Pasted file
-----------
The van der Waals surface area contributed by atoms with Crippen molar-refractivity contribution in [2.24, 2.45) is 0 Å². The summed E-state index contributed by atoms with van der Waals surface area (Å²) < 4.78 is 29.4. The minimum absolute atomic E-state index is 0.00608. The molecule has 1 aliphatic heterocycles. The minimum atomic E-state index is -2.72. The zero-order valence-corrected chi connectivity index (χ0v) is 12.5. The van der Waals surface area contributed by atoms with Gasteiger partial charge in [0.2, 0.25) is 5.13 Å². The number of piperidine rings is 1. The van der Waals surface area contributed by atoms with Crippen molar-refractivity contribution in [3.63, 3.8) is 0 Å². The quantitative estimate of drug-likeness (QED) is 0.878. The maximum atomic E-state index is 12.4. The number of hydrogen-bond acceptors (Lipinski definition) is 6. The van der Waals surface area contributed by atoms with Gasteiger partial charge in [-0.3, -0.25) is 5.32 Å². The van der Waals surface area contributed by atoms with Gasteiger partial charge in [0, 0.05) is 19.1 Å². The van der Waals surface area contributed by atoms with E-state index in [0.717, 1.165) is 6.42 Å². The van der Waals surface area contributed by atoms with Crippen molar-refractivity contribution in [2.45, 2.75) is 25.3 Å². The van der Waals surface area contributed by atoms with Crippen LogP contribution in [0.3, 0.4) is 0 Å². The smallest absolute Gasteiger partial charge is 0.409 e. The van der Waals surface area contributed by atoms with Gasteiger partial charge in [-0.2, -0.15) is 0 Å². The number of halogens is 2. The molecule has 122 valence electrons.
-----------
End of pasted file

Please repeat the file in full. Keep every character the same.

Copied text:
The van der Waals surface area contributed by atoms with Crippen molar-refractivity contribution in [2.24, 2.45) is 0 Å². The summed E-state index contributed by atoms with van der Waals surface area (Å²) < 4.78 is 29.4. The minimum absolute atomic E-state index is 0.00608. The molecule has 1 aliphatic heterocycles. The minimum atomic E-state index is -2.72. The zero-order valence-corrected chi connectivity index (χ0v) is 12.5. The van der Waals surface area contributed by atoms with Gasteiger partial charge in [0.2, 0.25) is 5.13 Å². The number of piperidine rings is 1. The van der Waals surface area contributed by atoms with Crippen molar-refractivity contribution in [3.63, 3.8) is 0 Å². The quantitative estimate of drug-likeness (QED) is 0.878. The maximum atomic E-state index is 12.4. The number of hydrogen-bond acceptors (Lipinski definition) is 6. The van der Waals surface area contributed by atoms with Gasteiger partial charge in [-0.3, -0.25) is 5.32 Å². The van der Waals surface area contributed by atoms with Gasteiger partial charge in [0, 0.05) is 19.1 Å². The van der Waals surface area contributed by atoms with E-state index in [0.717, 1.165) is 6.42 Å². The van der Waals surface area contributed by atoms with Crippen molar-refractivity contribution in [2.45, 2.75) is 25.3 Å². The van der Waals surface area contributed by atoms with Crippen LogP contribution in [0.3, 0.4) is 0 Å². The smallest absolute Gasteiger partial charge is 0.409 e. The van der Waals surface area contributed by atoms with Gasteiger partial charge in [-0.2, -0.15) is 0 Å². The number of halogens is 2. The molecule has 122 valence electrons.